into a greased, deep 13- by 9-inch pan. Drizzle the melted butter over
the batter and cover with foil.
Bake for 30 minutes covered and then for another 10 to 15 minutes
uncovered, until the pudding is set and firm in the middle and golden
brown on top. Serve warm with Bourbon Butter Sauce.
“Bourbon is a legacy of blue grass, water and Kentucky limestone,” Carol Peachee tells me when I ask what makes Kentucky bourbon so prized.
Limestone? Water? Bluegrass? What’s that have to do with fine bourbon?
Turns out it’s quite simple. According to Peachee, the limestone filters the iron out of the water as it flows through the rock, producing a sweet-tasting mineral water perfect for making the greatest tasting liquor. Limestone, with its heavy calcium deposits, also is credited with the lush blue grass the state’s prize-winning horses gaze upon — making their bones strong.
It’s been a long time since I took geology in college, but I do like the taste of good bourbon and the sight of stately horses grazing in beautiful pastures and the more I can learn about it all, the better. Which is why I love Peachee’s entrancing photographs.
I first met Peachee, an award-winning professional photographer, when she was autographing copies of her latest book, Straight Bourbon: Distilling the Industry’s Heritage (Indiana University Press 2017; $28). Creating beauty as well as a sense of yearning, her books, including The Birth of Bourbon: A Photographic Tour of Early Distilleries, take us on a wanderlust journey of lost distilleries and those now re-emerging from the wreckage of Prohibition. At one time, Kentucky had over two hundred commercial distilleries, but only sixty-one reopened after the repeal of Prohibition in 1933. Now, as Kentucky bourbon becomes a driving force throughout the world, once barely remembered and long closed distilleries are being restored and revamped and are opening again for business.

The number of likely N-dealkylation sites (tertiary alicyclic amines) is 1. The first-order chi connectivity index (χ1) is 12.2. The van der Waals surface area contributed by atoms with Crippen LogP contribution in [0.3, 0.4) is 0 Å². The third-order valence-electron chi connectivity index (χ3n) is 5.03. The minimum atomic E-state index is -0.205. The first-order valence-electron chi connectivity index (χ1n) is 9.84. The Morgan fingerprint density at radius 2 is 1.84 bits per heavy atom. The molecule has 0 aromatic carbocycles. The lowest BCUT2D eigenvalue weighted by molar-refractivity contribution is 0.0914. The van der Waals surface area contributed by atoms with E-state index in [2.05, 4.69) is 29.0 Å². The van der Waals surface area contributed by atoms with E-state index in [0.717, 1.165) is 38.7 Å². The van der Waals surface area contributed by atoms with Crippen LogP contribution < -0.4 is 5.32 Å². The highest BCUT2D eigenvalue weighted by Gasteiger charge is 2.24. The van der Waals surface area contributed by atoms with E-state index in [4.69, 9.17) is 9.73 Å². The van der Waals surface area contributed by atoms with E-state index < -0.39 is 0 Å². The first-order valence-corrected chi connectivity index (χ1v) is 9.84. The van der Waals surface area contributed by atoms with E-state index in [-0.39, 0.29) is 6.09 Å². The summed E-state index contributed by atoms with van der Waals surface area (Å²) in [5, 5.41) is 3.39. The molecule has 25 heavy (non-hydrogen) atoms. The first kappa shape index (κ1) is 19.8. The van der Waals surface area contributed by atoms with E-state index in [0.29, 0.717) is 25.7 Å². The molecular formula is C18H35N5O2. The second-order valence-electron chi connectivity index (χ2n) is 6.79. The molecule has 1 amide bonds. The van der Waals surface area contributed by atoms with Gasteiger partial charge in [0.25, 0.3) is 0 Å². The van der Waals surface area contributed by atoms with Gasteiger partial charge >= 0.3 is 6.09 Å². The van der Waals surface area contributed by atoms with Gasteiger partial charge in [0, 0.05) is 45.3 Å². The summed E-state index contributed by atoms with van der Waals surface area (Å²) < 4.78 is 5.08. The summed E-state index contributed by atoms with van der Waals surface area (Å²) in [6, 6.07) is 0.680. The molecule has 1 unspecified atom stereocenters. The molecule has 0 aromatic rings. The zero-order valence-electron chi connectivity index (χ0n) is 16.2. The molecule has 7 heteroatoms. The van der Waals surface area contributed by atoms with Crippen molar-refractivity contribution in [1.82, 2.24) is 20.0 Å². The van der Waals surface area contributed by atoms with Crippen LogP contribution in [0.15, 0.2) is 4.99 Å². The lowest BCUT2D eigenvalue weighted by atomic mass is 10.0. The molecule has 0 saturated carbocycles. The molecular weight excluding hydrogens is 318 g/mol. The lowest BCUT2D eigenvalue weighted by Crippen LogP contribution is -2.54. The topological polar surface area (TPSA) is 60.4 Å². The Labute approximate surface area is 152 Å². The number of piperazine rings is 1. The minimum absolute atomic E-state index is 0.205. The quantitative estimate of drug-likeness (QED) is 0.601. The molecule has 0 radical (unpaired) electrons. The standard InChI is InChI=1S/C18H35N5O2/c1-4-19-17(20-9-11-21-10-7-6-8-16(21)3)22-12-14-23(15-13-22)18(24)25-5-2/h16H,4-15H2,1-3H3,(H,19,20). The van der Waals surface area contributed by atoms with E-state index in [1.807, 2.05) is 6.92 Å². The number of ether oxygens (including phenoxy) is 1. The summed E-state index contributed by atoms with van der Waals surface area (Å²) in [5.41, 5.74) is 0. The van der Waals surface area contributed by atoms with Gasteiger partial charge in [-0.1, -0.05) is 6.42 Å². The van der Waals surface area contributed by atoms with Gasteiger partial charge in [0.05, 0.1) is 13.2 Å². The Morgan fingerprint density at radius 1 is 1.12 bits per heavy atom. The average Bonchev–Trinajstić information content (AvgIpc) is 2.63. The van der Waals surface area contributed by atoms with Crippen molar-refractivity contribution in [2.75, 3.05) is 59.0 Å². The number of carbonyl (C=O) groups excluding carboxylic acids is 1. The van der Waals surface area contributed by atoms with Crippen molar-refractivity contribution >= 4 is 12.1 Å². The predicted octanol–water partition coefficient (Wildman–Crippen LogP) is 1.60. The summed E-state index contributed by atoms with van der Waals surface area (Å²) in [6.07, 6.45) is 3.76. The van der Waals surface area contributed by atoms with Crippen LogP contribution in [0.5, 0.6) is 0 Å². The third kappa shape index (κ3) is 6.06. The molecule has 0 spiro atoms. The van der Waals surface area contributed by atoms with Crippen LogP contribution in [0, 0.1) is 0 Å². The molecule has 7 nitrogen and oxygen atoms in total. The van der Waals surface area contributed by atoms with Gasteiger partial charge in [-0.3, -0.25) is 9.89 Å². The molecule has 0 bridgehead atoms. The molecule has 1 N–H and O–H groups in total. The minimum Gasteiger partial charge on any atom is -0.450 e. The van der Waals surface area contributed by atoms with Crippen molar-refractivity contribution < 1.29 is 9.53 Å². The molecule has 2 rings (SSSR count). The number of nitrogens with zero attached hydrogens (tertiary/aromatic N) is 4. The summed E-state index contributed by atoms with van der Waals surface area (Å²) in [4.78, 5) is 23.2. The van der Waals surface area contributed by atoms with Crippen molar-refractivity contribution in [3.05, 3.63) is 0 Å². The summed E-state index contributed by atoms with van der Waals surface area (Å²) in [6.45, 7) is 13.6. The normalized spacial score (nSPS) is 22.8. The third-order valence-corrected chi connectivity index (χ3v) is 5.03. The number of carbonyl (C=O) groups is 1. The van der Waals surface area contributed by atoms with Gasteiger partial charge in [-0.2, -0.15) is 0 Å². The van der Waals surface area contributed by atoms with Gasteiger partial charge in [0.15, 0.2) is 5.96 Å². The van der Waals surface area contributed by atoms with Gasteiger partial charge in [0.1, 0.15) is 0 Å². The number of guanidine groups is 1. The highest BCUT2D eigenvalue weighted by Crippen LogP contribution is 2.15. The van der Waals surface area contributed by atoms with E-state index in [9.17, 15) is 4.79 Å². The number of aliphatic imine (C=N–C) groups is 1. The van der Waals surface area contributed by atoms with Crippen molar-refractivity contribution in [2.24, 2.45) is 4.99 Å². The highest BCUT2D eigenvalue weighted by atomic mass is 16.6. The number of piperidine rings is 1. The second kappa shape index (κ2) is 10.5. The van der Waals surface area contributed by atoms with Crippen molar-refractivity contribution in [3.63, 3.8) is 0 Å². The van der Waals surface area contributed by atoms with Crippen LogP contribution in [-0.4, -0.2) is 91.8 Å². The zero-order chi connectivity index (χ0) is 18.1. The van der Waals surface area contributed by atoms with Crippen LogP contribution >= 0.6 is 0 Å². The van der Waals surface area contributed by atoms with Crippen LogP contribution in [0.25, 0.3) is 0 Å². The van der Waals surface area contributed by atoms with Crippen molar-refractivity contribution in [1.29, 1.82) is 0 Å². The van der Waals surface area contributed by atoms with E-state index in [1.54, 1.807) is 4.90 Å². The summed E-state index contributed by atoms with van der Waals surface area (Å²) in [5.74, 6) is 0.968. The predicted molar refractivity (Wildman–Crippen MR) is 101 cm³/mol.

Using a photographic technique known as high-dynamic-range imaging ― a process that produces rich saturation, intensely clarified details, and a full spectrum of light ― Peachee hauntingly showcases the vibrancy still lingering in artifacts such as antique tools, worn cypress fermenting tubs, ornate copper stills some turning slightly green with oxidation and age, gears and levers —things we would never typically think of as lovely and compelling.
Traveling with the Book
Keeping copies of her books in my car when I travel to Kentucky, I love visiting some of the places and sites she’s photographed.
Her passion for bourbon may also have come about, in part, because she lives in Lexington, Kentucky which is rich in the history of bourbon making (and, we should say, sipping).
To get a taste of how bourbon connects to the land, when in Lexington, Peachee suggests a stop at the Barrel House Distilling Co. including the Elkhorn Tavern located in the old James B. Pepper barrel plant. It’s part of Lexington’s happening Distillery District. But fine bourbon doesn’t just stop in Lexington.
“There are so many bourbon distilleries now,” she says, noting that the heritage of good bourbon making is more than the equipment and the water.
“The cultural heritage of distilling also lays in the human culture,” she writes in the Acknowledgements section of her latest book, “the people who learned the crafts of milling, copper welding and design, barrel making and warehouse construction and then passed them on through the generations down to today’s workers and owners.”
And now Peachee has passed them down to us so we can fully appreciate the art of distilling
Town Branch Bourbon Bramble
3/4oz Fresh squeeze lemons
3/4oz Simple syrup
5 Fresh blackberries muddled
Shake with ice, strain and pour over fresh ice in rock glass with blackberry garnish.
Town Branch Bourbon Mint Julep
2 oz Bourbon
8 mint leaves
1/4oz simple syrup
Dash of bitters
Add crushed ice with mint garnish and straw.
The above recipes are courtesy of the Lexington Brewing & Distilling Company.